Having seen two different morungs in the villages we headed off to the Hornbill Festival site, which also functions as a folk museum, with a very traditional morung for each tribe. It’s a big site, to house a pretty large number of attendees at the annual, 5-day festival and it had an oddly forlorn air with just a handful of tourists rattling around. The tribal pavilions felt – though they are clearly not – artificial and lifeless.
Lunch was Paradise Restaurant, a local diner, where the food was absolutely delicious, except for the bland, gloopy soup served as a starter. We were given bland, gloopy soup for pretty much every meal except breakfast and were already sick of it by this stage. The other dishes were really tasty, the egg curry and the mushroom curry – with very similar gravies – made a big impact. I read about Naga food before we went and was expecting tasty things full of fiery chillies, but I seem to have misunderstood. What we experienced, what #1 guide told us, and what I’ve read since we got back, is that traditional Naga food is rather bland with lots of plain, boiled veg, with the option to eat fiery chillies alongside it. We did eat some not-at-all fiery chillies when they were offered. It’s possible the food would have been tastier had we not all been vegetarian (or choosing to be so for the duration).
On the way back to the hotel we stopped to view an American tank which had slid down the hillside during battle. The occupants jammed the machine gun triggers, set the turret to rotate, and escaped. The tank has been left where it stood. The incident happened during the Battle of Kohima (which happened in several stages April to May 1944), in which the Japanese tried to capture Kohima Ridge and block the Kohima-Imphal road which was critical for the supply of British and Indian troops.
The tank now is both memorial and climbing-frame.
One of our group had wanted to do some military history tourism. Only after booking the trip and then the death of a family member had she learned that her step-father had been present during the battle of Kohima, and she was eager to learn as much as possible while she was there. Sadly, the WW2 museum at the Hornbill Festival site was closed for Easter, and when we got back to the hotel we were told that the war cemetery was also closed. We’d only been back in our rooms a few minutes, however, when #2 guide came to tell us that special arrangements had been made (palms greased, we assume) for a private visit to the cemetery. We walked the few hundred metres from the hotel, slipped in through the back gates, leaving a local to stand guard, and walked up Garrison Hill to the site of the Battle of the Tennis Court.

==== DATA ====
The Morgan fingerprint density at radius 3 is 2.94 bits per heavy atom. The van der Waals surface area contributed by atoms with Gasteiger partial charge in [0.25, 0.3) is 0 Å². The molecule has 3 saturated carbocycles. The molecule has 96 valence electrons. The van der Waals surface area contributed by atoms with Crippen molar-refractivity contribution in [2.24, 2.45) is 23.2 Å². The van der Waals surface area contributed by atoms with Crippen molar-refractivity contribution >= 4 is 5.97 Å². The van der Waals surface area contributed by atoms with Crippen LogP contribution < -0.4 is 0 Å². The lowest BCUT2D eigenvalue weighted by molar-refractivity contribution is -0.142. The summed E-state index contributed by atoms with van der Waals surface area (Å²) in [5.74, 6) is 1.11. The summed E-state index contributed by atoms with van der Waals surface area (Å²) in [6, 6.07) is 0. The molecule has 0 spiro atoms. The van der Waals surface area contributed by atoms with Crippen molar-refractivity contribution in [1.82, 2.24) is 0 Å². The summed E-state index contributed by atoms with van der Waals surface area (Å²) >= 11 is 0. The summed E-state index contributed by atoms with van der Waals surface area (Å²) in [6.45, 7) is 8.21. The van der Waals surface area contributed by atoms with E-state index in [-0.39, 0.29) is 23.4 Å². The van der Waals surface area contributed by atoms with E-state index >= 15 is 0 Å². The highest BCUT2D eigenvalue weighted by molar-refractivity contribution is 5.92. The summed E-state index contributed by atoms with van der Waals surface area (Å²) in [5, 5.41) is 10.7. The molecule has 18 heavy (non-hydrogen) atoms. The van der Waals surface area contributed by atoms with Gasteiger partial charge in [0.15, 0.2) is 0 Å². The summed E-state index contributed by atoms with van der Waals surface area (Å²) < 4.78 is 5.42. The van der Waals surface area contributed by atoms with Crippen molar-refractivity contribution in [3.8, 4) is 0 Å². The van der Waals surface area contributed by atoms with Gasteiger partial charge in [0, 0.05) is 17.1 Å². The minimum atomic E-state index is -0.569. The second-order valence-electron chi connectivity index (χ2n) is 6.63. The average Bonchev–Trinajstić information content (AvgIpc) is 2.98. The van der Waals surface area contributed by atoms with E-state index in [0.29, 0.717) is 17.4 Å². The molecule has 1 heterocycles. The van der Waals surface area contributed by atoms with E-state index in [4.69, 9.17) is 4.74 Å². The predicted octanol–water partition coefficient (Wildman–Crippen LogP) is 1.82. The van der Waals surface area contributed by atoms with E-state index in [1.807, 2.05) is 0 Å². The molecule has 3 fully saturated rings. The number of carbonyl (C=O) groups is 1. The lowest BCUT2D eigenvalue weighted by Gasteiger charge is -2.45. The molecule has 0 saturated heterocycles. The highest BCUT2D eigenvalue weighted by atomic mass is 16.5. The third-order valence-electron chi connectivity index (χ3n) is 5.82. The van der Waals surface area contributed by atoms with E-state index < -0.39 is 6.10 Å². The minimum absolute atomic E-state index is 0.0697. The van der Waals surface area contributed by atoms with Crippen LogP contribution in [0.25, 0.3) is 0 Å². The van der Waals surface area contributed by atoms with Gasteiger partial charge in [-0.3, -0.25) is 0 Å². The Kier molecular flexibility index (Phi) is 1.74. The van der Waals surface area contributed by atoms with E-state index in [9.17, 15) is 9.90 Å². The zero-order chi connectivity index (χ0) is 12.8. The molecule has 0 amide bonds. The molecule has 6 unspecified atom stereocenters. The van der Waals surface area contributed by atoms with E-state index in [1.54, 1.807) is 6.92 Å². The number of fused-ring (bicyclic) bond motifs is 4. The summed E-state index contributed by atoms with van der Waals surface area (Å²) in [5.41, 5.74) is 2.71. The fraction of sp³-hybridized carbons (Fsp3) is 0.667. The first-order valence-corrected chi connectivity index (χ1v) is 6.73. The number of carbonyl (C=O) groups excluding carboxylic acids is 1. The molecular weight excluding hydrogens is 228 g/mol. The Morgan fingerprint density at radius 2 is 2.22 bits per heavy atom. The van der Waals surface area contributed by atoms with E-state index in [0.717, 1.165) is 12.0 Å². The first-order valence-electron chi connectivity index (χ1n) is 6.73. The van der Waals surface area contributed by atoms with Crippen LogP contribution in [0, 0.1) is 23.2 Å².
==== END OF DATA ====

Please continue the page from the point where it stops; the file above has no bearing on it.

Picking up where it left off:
To be honest, visiting war graves, visiting any graves, is not an activity that makes great sense to us, either logically or emotionally. The necropolis in Glasgow is spectacular and I enjoy spectacle, and the camp edifices at Alexander Nevsky Monastery in St Petersburg were certainly worth the visit. Last year, in Thailand though, after the moving experience of walking through Hell Fire Pass, we visited Kanchanaburi War Cemetery where victims of the Burma railway construction are buried and found it a soulless place, swarmed by tourists local and international. The cemetery on Garrison Hill was not like that at all. Maybe it was just because we were the only people there, maybe because the setting is spectacular, maybe because I had no expectations, but I found the place beautiful and moving.
It is laid out around what was once the tennis court in the grounds of the Deputy Commissioner’s bungalow, and the site of the fiercest hand-to-hand fighting of the Battle of Kohima, itself some of the bitterest fighting of the Burma campaign. The tennis court is permanently marked out with metal lines, but the cemetery and its monument are not aligned with the tennis court, so that it looks, as it is, like the echo of a different time and purpose. The graves are arranged on terraces up and down the steep hillside. Everything is neatly maintained, but not fiercely so.
It’s impossible to look at the cemetery without also looking beyond at the city. Somehow, in a way I don’t at all understand, that context makes it seem more real and more sad.
We walked around the graves for quite a while, reading names, reading regiments, reading ages. The dead were British and Indian, the youngest we saw was only 17, the only woman we noticed was Ethel Carter of the nursing services.